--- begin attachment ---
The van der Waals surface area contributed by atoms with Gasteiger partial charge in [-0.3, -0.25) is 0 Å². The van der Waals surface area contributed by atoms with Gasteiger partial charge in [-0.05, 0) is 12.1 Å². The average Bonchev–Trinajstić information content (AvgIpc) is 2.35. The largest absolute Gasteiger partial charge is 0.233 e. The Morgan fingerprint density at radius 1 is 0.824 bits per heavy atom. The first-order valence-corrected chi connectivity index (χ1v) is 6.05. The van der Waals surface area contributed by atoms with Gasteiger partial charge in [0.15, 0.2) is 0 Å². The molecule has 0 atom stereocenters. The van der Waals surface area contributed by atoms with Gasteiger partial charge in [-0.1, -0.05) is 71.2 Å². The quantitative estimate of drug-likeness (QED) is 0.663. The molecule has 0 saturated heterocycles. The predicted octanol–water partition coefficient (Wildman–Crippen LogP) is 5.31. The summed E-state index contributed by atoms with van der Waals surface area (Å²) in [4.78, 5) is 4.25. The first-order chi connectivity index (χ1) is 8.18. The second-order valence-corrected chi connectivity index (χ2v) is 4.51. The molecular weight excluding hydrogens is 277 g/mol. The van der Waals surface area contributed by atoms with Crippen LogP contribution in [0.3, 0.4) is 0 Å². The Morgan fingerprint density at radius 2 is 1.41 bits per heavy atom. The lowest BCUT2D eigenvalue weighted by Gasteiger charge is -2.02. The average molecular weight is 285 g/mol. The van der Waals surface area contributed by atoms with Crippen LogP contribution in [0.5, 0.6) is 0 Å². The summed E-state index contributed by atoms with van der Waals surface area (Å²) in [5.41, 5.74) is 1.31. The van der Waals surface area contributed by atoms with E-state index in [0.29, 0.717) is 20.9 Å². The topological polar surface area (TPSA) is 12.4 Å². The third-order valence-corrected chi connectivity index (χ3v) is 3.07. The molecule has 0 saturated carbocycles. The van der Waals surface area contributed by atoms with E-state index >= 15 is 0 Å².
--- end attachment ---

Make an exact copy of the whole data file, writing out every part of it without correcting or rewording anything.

The van der Waals surface area contributed by atoms with Gasteiger partial charge in [-0.3, -0.25) is 0 Å². The van der Waals surface area contributed by atoms with Gasteiger partial charge in [-0.05, 0) is 12.1 Å². The average Bonchev–Trinajstić information content (AvgIpc) is 2.35. The largest absolute Gasteiger partial charge is 0.233 e. The Morgan fingerprint density at radius 1 is 0.824 bits per heavy atom. The first-order valence-corrected chi connectivity index (χ1v) is 6.05. The van der Waals surface area contributed by atoms with Gasteiger partial charge in [0.15, 0.2) is 0 Å². The molecule has 0 atom stereocenters. The van der Waals surface area contributed by atoms with Gasteiger partial charge in [-0.1, -0.05) is 71.2 Å². The quantitative estimate of drug-likeness (QED) is 0.663. The molecule has 0 saturated heterocycles. The predicted octanol–water partition coefficient (Wildman–Crippen LogP) is 5.31. The summed E-state index contributed by atoms with van der Waals surface area (Å²) in [4.78, 5) is 4.25. The first-order chi connectivity index (χ1) is 8.18. The second-order valence-corrected chi connectivity index (χ2v) is 4.51. The molecular weight excluding hydrogens is 277 g/mol. The van der Waals surface area contributed by atoms with Crippen LogP contribution in [0.3, 0.4) is 0 Å². The Morgan fingerprint density at radius 2 is 1.41 bits per heavy atom. The lowest BCUT2D eigenvalue weighted by Gasteiger charge is -2.02. The average molecular weight is 285 g/mol. The van der Waals surface area contributed by atoms with Crippen LogP contribution in [0.5, 0.6) is 0 Å². The summed E-state index contributed by atoms with van der Waals surface area (Å²) in [5.41, 5.74) is 1.31. The van der Waals surface area contributed by atoms with E-state index in [0.29, 0.717) is 20.9 Å². The topological polar surface area (TPSA) is 12.4 Å². The third-order valence-corrected chi connectivity index (χ3v) is 3.07. The molecule has 0 saturated carbocycles. The van der Waals surface area contributed by atoms with E-state index >= 15 is 0 Å².